Dispatch from The Hill: Countdown to Shutdown?
by Annie Starke Lange, Senior Director of Federal Affairs
Congress kicked off its 118th session in January of this year, with Republicans in control of the House of Representatives and Democrats holding onto the Senate, both by razor-thin margins. Once House Republicans chose Rep. Kevin McCarthy (R-CA-20) to serve as Speaker of the House after a rocky electoral process, Congress began to delve into its substantive agenda for the year. Over the last few months, both chambers have worked on the debt ceiling and appropriations.
President Joe Biden signed a two-year debt limit extension in June. This took months of negotiating between the White House and the House of Representatives over disagreements along party lines on policy limitations within the extension. Thankfully, both sides reached an agreement, and legislation was signed into law just two days before the country would default on its debt.
As the August recess work period winds down and Congress is set to come back to Washington after the holiday weekend, members are returning to negotiations on government appropriations (where Congress decides to allocate its spending) set to expire on September 30. Congress still needs to approve the fiscal year 2024 Appropriations bills. If the Republican-controlled House and Democratic-controlled Senate cannot agree on a path forward and send a bill to President Biden’s desk, the government will no longer be able to pay federal workers, must furlough non-essential employees and suspend some government services, causing a shutdown until lawmakers reach an agreement.
For brewers, a shutdown would mean the U.S. Alcohol Tax and Trade Bureau (TTB) would be unable to review new products, labels and formulas. If you have any outstanding product labels or formulas that must be submitted to the TTB for review, we strongly recommend that you submit them as soon as possible to ensure the continuity of your operations.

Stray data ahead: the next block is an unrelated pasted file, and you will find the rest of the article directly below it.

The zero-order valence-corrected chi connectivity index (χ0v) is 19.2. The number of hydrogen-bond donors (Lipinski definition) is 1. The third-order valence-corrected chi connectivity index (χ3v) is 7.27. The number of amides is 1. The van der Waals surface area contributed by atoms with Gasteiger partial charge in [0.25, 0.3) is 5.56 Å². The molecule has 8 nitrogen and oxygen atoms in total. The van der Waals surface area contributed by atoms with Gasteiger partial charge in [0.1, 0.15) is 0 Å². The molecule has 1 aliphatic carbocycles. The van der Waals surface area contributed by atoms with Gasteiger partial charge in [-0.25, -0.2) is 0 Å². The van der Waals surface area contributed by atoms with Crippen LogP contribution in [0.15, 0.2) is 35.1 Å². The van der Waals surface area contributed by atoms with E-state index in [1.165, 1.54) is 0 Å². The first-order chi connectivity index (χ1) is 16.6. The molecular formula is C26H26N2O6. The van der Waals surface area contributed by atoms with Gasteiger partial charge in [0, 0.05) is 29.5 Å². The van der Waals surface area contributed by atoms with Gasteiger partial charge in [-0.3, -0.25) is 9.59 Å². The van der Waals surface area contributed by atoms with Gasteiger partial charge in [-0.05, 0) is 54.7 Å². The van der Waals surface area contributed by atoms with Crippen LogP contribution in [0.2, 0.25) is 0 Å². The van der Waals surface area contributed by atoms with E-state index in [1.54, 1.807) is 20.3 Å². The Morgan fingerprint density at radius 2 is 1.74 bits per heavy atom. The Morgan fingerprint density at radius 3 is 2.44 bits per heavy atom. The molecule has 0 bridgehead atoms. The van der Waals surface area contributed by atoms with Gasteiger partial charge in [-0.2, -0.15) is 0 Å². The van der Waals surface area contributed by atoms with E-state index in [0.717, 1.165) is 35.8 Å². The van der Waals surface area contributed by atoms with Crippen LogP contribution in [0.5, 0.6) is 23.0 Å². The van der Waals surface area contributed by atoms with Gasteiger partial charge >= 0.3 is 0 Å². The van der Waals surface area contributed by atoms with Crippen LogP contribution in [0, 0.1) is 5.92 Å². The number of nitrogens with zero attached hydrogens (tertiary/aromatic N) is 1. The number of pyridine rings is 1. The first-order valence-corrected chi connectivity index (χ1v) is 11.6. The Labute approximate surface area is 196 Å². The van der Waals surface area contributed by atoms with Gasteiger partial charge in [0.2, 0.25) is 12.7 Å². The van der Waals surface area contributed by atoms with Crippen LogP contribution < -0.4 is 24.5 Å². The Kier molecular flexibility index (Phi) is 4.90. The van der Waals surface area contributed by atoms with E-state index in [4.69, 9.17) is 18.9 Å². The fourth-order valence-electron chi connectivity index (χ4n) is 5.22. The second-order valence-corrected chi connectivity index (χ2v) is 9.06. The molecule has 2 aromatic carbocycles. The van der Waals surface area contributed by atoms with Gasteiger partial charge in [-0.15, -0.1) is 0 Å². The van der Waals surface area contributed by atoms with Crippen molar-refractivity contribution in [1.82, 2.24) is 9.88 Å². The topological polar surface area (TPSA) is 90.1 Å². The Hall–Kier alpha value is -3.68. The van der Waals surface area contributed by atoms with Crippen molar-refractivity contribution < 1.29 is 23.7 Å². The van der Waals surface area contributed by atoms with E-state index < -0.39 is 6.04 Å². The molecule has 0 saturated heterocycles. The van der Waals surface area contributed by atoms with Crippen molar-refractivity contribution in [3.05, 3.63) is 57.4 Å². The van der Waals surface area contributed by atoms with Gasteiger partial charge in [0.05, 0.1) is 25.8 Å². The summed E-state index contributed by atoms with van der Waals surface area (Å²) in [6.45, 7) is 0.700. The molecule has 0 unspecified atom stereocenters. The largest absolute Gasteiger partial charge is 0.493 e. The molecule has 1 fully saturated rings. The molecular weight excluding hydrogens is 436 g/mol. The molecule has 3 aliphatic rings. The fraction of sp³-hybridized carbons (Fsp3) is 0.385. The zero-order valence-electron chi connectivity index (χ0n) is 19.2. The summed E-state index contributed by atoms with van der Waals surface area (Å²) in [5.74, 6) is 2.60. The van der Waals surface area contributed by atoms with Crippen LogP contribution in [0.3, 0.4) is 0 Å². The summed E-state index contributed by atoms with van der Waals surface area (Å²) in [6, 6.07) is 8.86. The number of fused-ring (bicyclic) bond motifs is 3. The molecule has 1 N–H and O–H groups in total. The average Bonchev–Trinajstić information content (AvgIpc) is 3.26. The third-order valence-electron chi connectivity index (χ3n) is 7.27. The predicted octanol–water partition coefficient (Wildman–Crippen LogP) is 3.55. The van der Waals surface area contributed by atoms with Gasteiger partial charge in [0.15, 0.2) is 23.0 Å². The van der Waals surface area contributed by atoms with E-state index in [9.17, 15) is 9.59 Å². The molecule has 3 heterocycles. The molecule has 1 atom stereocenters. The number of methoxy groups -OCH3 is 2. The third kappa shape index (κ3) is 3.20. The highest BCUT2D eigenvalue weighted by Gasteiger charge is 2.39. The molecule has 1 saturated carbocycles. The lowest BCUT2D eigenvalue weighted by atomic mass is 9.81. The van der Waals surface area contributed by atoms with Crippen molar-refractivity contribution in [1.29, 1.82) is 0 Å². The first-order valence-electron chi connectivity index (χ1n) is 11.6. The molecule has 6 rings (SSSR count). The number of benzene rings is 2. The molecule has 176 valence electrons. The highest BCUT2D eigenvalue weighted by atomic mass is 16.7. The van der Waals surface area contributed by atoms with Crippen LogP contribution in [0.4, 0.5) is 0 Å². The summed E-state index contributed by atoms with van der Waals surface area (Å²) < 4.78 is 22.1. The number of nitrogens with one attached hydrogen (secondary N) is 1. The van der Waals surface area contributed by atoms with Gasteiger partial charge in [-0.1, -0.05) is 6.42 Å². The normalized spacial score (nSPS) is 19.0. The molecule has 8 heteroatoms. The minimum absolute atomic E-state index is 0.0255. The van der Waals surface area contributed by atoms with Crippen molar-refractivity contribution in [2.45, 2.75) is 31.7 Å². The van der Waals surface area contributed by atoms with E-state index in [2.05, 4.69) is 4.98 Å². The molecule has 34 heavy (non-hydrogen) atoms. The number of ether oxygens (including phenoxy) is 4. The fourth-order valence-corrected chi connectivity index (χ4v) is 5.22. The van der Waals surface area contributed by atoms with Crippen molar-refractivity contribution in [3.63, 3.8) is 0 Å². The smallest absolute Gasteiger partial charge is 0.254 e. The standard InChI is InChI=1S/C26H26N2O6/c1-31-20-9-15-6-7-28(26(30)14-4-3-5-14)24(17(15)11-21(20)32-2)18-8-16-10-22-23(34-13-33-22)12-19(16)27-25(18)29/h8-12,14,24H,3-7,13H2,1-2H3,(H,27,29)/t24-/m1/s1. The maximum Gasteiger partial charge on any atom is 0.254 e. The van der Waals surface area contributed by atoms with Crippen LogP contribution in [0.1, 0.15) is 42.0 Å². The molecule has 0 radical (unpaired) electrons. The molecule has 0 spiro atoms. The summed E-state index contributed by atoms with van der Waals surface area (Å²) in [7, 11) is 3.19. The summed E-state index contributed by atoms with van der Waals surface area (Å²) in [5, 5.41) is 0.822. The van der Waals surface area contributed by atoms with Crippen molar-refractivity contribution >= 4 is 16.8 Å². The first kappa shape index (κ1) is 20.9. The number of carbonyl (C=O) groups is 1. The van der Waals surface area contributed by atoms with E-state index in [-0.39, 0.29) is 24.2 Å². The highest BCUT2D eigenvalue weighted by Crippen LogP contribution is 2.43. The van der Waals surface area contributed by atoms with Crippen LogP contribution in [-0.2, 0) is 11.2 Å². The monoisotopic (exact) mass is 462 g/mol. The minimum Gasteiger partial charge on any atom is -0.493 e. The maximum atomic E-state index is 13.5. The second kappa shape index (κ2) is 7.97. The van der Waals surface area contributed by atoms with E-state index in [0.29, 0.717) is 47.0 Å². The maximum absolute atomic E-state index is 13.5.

To avoid a shutdown, the most likely solution to keep the nation’s lights on is a short-term continuing resolution bill (or a CR as Beltway insiders call it), which would sustain the government with its current levels of funding – but only for a short period. This short-term band-aid, which could be as short as only a month or could last through Thanksgiving, gives leadership in both parties enough time to negotiate a more comprehensive omnibus spending package. This would still require Congress to come together and pass all those appropriations bills quickly; a heavy lift, given our fractious political climate.
Another option to avoid a shutdown would be to pass a series of “minibus” bills. A minibus bill is just what it sounds like: a smaller package that includes the appropriations bills that both the House and Senate have agreed to while the other, more controversial appropriations bills are still being worked on and hopefully finalized.
Both options are viable solutions. But as the country saw with the Speaker election and debt ceiling debate earlier this year, the most straightforward solutions are often bogged down by partisan jockeying and parochial politics. Unfortunately, that applies here as well. Many in Congress are unwilling to negotiate and see some political benefit to a government shutdown. These lawmakers believe that a shutdown gives them the most leverage to promote their own agendas in the policymaking process.
In a hyper-partisan Congress with razor-thin majorities, you have to find members of the opposite political party willing to cross party lines to find the winning amount of votes in both the House and the Senate. While this may seem a monumental task, we hope cooler heads will prevail and agree upon a bipartisan solution to avoid governmental disruptions. Your Beer Institute team here in Washington will continue to press lawmakers to avoid a government shutdown and to move expeditiously to ensure continuity of government.